honored that was deeply perj is to me the mark of a great on tre near when they're doing something deeply personal to them. that becomes your unique insight. she's the embodiment of her business. when she said i couldn't not do this, it also speaks to something great entrepreneurs have. when they have a calling, they feel it's not a choice for them. she really struck on all those marks. >> for her selling it, she's not selling it. she's speaking from her heart. that's what makes it so infectious as we say. and these people want to follow her because she believes in it so much. if you have a company that you've start and you want that, you want what kim has but it's not in your heart the same way that is because not all
entrepreneurs get to have that, how can you make it till you make it. how do you get that if it's not as internal? >> you have to find the part of it that you can focus on, whether it's who you serve, the fact that you identify with your customers in some way or that you're doing it for your kids or your families or like some people because someone told you you couldn't and you need to prove them wrong but you have to find that spark because this is too hard to do otherwise. >> all right. you guys stick around, because we need you a lot more in this show. we use our smartphones for a lot of our small business needs but is your information safe. here now are five ways to protect yourself from cyber attacks. k one, set a password. this will make your phone more difficult to access if your phone is ever lost or stolen. two, look at your phone bill. be on the lookout for strarj
behavior. number three, download from trusted sources. make sure the app is coming from a legitimate provider and compare the app's sponsor's official website with the app store link. four, understand permissions before accepting them. be careful about granting access to personal information on your phone. make sure to check the privacy settings for each app before installing it. and number five, wipe data on your old phone before you donate, resell, or recycle it. completely erase everything and reset it to its initial factory settings. on april 5th, 2012, president obama opened up a whole new source of funding for small businesses when he signed the jobs act. in it was a provision to let small business owners crowd fund. now let me back up for a skochbltd crowd funding, as you know, has been around for a while, but there's a difference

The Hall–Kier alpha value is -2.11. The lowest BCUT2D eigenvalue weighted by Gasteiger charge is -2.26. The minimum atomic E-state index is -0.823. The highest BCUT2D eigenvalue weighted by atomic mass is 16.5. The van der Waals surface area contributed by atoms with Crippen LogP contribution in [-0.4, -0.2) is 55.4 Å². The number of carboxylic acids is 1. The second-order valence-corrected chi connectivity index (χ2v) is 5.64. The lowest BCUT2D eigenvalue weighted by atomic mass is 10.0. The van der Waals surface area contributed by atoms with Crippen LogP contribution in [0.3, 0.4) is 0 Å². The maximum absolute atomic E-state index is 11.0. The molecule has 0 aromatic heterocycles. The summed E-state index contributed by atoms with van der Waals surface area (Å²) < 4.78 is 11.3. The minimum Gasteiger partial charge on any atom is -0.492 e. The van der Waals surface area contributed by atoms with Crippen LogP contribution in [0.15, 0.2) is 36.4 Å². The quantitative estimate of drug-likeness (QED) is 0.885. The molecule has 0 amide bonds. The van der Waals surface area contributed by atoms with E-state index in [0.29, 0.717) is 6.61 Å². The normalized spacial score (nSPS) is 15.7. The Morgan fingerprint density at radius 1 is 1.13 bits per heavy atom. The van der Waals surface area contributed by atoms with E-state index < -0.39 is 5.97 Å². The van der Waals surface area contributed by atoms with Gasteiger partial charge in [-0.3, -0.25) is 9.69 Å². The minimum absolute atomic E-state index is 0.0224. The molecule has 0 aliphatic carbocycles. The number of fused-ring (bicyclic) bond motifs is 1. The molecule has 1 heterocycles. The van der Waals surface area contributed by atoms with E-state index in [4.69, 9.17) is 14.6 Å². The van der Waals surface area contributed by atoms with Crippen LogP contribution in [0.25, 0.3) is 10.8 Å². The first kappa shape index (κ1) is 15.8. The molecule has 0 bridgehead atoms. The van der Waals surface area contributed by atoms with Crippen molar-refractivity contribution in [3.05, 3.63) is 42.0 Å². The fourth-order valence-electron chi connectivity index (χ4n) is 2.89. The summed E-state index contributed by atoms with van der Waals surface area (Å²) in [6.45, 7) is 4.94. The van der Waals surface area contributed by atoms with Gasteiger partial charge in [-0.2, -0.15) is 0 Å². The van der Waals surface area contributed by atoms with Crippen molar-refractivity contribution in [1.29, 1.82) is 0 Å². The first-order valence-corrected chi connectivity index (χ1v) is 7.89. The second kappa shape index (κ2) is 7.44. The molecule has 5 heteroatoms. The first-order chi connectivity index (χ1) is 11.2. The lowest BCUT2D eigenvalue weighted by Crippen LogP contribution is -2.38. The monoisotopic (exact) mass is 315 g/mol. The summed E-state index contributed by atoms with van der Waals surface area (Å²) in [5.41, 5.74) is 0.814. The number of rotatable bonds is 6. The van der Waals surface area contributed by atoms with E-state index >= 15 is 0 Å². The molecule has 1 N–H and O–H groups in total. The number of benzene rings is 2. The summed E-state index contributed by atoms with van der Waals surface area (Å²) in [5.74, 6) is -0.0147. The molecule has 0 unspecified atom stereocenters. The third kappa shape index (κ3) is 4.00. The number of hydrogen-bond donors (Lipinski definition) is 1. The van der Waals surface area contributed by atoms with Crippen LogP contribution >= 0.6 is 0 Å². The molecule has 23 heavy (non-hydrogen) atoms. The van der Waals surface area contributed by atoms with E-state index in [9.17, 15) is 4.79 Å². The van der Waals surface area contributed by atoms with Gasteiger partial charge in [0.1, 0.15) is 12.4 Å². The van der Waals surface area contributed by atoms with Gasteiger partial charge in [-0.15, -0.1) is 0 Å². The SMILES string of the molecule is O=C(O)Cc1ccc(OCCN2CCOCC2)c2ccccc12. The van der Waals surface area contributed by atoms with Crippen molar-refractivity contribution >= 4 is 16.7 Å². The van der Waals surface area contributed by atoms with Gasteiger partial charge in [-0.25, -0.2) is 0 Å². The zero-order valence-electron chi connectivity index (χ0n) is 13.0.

between the current form of crowd funding and the kind that was made legal through the jobs act. right now you list your company on a crowd funding site. for example if you're hoping to raise $50,000, you may give people the ability to give you anywhere from $10 to $20,000. in return you give them a prize. not equity, a prize. a guy put his jellyfish tank company up on the sidekicks starter and in return, he gave them one of the tanks or other prizes based on how much money they gave. well, the jobs act opened small business up for a new kind of crowd funding where instead of giving a prize you give equity in your company. for anyone interesting, april 5th was an exciting day but it's gotten less exciting because you still can't do it. the s.e.c. was supposed to come up with a regulation to put it in place by the end of last year. they missed their deadline and we still don't know when it would be done.